The Danish IT security firm Secunia has released an advisory today regarding two unpatched vulnerabilities in Apple's Safari 5 Web browser. These vulnerabilities are so far are not known to be actively exploited; however, if done, they could allow an attacker to run malicious software and conduct spoofing attacks on those using the browser.
The first vulnerability is in Safari's plug-in handling system, where in some instances when interacting with the plug-in (such as by accessing its settings or contextual menus), if you navigate to a new page, the plug-in may be unloaded in a way that allows it to write to freed memory and thereby allow code to be injected into components of memory no longer being controlled by the plug-in process. Secunia has been able to exploit this bug in Safari version 5.1.2 (the Windows version) using the RealPlayer and Adobe Flash plug-ins, though the company warns that other versions may also be affected.
The second vulnerability is a problem with a built-in function called "setInterval," where when exploited, a malicious attack can display arbitrary contents on the screen when a trusted URL is being visited, potentially allowing for spoofing and misleading people visiting those pages. This bug was found in version 5.0.5 of the Web browser, but has been partially fixed in version 5.1.2, though it apparently is still exploitable to some extent.
While Secunia has just released information on these exploits, they have been known for quite a while, with the plug-in vulnerability being around for over 6 months, and the setInterval function bug being known for over 8 months. Secunia apparently contacted Apple regarding its findings, but following little or no response from Apple has followed the guidelines of its disclosure policy and made the information on these exploits public.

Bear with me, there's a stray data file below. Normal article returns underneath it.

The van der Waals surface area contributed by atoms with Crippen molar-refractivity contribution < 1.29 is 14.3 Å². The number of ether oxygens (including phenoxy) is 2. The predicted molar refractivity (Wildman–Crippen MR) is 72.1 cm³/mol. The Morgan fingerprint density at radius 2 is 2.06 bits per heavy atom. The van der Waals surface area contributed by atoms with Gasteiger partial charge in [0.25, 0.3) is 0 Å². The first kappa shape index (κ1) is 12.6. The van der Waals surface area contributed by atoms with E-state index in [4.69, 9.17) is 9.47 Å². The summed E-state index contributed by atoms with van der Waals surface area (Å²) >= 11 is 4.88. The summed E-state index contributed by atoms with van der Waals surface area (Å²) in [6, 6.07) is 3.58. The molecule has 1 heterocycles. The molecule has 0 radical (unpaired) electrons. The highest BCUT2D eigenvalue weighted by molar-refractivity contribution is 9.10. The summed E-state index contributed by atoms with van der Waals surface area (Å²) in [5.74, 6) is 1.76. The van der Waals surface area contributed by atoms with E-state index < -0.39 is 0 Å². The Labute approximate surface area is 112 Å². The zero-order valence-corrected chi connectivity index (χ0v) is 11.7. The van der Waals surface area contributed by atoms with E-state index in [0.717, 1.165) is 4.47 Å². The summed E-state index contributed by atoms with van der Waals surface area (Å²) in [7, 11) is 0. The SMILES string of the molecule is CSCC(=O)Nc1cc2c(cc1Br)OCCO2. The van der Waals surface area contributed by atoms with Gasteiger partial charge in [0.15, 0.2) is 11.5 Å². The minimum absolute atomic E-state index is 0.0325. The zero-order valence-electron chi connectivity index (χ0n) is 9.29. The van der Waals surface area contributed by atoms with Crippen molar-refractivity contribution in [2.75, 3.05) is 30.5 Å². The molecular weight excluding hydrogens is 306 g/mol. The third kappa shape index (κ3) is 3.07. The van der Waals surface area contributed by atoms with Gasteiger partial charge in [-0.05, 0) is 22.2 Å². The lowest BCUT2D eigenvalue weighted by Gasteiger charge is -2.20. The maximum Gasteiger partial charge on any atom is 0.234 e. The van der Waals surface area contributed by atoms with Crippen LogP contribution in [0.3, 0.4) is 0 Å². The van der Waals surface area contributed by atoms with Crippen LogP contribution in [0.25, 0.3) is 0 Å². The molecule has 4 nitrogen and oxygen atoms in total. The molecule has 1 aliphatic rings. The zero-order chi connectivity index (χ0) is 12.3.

The release of this information by Secunia counteracts general practice regarding vulnerabilities, where as a security measure to protect users, they are usually reserved from publication until after a fix has been issued. Vulnerabilities in software are always being uncovered, but most of the time the exploits are proof-of-principle attacks and are not taken advantage of by hackers in part because there is little time for them to do so before a fix is issued. This release by Secunia goes against this paradigm, and gives malicious software developers more opportunity to exploit these vulnerabilities.
Secunia explains its reasoning for this release primarily as a difficulty in coordinating the vulnerability disclosure with Apple, and essentially complains that because Apple did not jump on this issue and provide the firm with proper status reports on the vulnerability, it decided to go ahead with its report of the exploits.
This situation does bring about a question of ethics regarding vulnerabilities in code, and whether a research firm or individual ought to release information about a vulnerability regardless of whether the software developer ever acknowledges it. Ultimately problems in code affect the user, and knowledge of unpatched vulnerabilities puts everyone who uses the software at greater risk. Therefore, even if coordination between two companies breaks down, one might claim the disclosure of unpatched vulnerabilities ought to remain a high priority until a patch is made available.
Despite releasing information about unpatched vulnerabilities, Secunia ironically (or perhaps satirically) leaves us with the words "Stay secure" as a complimentary close in its blog posting, while its actions leave us with questions on the responsibility of how this matter is being handled.